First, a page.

Support and SLAs

Learn about SLAs, the foundation for establishing support models in any organization.

Setting customer expectations of support and SLAs

In the previous lesson, we looked at how large volumes of customer feedback are handled using tools to operate a support model. It is also vital that we communicate our support offering to customers so that they have a clear understanding of what level of support they can expect. This is where our concepts of API maturity are instrumental. For experimental APIs, we can control the exposure to a limited set of customers because it is natural that the product and documentation are not thorough at this point and there is more support needed for customers to use such APIs.

It is standard practice for API product documentation to have a page dedicated to maturity. This maps each maturity level to the level of support provided. This allows customers to have an understanding of what to expect when they reach out to support for help. This mapping also involves expectations of how frequently APIs may change or whether any APIs are on the path to deprecation. Customers look at these pages to plan development and manage dependencies on their end to make sure their integration is stable and their customers are not impacted by changes to the underlying APIs.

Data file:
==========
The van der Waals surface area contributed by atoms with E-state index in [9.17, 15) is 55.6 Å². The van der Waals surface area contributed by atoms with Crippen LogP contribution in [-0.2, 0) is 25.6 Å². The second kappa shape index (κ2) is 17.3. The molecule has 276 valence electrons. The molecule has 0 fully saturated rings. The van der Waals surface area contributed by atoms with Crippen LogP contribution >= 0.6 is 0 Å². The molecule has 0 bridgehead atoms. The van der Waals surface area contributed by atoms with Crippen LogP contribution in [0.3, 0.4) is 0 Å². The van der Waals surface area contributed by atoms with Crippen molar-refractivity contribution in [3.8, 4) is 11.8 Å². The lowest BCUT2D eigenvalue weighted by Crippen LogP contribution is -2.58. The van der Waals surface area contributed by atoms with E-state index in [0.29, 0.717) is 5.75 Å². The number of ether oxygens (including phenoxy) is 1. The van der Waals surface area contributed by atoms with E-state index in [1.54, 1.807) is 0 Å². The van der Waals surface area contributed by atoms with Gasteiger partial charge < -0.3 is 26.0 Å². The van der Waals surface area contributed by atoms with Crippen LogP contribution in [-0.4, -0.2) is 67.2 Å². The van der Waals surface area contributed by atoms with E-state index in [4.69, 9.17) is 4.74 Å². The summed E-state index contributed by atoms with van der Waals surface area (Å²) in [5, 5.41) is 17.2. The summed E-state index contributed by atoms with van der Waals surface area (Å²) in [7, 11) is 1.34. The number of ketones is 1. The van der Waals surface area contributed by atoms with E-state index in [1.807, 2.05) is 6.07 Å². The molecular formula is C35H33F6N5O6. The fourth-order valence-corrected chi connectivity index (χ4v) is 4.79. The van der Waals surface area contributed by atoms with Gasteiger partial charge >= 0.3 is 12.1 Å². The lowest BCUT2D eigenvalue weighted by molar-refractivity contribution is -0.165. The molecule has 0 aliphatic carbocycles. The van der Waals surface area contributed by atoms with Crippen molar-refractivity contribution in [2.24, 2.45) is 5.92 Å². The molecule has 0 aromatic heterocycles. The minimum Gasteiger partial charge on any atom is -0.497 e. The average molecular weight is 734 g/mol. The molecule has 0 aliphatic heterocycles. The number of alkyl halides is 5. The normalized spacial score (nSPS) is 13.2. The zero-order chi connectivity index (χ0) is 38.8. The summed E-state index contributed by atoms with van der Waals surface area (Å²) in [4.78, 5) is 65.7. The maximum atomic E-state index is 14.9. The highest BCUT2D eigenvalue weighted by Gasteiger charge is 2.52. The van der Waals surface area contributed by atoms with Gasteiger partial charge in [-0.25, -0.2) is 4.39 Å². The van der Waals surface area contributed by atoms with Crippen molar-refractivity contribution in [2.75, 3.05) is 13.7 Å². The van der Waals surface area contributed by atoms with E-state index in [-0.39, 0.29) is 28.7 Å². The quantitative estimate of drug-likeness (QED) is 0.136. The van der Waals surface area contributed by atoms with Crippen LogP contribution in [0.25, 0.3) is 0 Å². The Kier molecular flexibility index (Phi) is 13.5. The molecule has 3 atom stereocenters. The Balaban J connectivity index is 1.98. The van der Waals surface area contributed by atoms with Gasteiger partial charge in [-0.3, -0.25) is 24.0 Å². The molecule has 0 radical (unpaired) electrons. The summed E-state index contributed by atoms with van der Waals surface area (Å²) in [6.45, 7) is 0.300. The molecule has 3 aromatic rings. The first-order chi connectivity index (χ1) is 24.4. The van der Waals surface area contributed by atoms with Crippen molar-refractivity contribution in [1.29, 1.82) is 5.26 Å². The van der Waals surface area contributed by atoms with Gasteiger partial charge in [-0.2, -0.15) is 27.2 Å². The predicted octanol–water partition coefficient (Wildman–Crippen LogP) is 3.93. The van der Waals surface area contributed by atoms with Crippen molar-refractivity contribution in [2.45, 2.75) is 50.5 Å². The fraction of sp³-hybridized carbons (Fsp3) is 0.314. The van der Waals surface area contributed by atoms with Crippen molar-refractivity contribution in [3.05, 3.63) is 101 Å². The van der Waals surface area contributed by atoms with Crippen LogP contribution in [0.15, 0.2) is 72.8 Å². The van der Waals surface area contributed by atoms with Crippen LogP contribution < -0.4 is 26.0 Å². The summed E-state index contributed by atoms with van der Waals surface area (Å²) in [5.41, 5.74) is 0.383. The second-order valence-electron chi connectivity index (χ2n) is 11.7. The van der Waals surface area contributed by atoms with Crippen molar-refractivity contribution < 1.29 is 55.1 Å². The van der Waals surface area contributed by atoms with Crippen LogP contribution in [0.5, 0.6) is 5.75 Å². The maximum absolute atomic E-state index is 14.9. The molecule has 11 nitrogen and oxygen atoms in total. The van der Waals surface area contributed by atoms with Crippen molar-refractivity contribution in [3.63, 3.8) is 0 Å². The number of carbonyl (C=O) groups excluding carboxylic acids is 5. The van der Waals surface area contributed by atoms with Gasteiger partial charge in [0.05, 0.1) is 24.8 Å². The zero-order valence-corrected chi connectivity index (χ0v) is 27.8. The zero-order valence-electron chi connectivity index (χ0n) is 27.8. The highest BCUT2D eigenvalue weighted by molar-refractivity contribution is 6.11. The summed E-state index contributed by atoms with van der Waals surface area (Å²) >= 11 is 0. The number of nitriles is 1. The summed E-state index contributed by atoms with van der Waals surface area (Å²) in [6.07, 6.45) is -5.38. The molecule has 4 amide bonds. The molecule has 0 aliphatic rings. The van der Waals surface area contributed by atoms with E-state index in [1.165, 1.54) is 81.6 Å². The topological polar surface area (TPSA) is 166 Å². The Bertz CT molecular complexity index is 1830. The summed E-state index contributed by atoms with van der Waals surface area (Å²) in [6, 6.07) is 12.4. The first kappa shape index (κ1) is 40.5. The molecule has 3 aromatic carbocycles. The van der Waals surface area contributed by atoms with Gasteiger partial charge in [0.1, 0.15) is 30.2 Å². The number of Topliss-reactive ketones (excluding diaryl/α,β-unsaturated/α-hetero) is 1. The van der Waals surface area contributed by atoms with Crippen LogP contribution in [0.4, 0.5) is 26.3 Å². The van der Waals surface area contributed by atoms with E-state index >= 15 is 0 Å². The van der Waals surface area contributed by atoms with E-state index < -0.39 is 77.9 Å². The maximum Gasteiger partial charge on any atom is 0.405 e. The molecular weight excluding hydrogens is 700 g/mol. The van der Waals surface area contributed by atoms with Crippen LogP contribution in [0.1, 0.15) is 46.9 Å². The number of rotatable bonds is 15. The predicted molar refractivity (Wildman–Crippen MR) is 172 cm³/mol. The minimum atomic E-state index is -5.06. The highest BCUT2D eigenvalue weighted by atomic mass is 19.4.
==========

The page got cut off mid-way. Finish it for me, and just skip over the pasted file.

For large customers, there are complex contracts in place that ensure a high level of support, along with a dedicated technical solution architecture team and technical support. Occasionally, product managers are also involved in advising large customers when high-impact features are released to make sure those customers have appropriate SLAs as part of their contract with the API producer. In the following section, we'll dive deeper into the operations details of support requests and learn how customer support requests flow through support queues, get escalated when needed, and flow back into product priorities to enable a continuous customer feedback loop across the product development life cycle.

Scale-based support models

For internal APIs, internal developers have the luxury of reaching out directly to the product and development teams supporting those APIs, but for partner and public APIs, the support channels are more formal. In this section, we'll look at support flows for public and partner APIs.

Earlier, we learned how API maturity is presented to and perceived by customers. API maturity is closely tied to customers’ expectations of the quality of the product and the maturity of any associated features or services. In the following diagram, we can see the operating model for a maturity-based support flow for large-scale API products.

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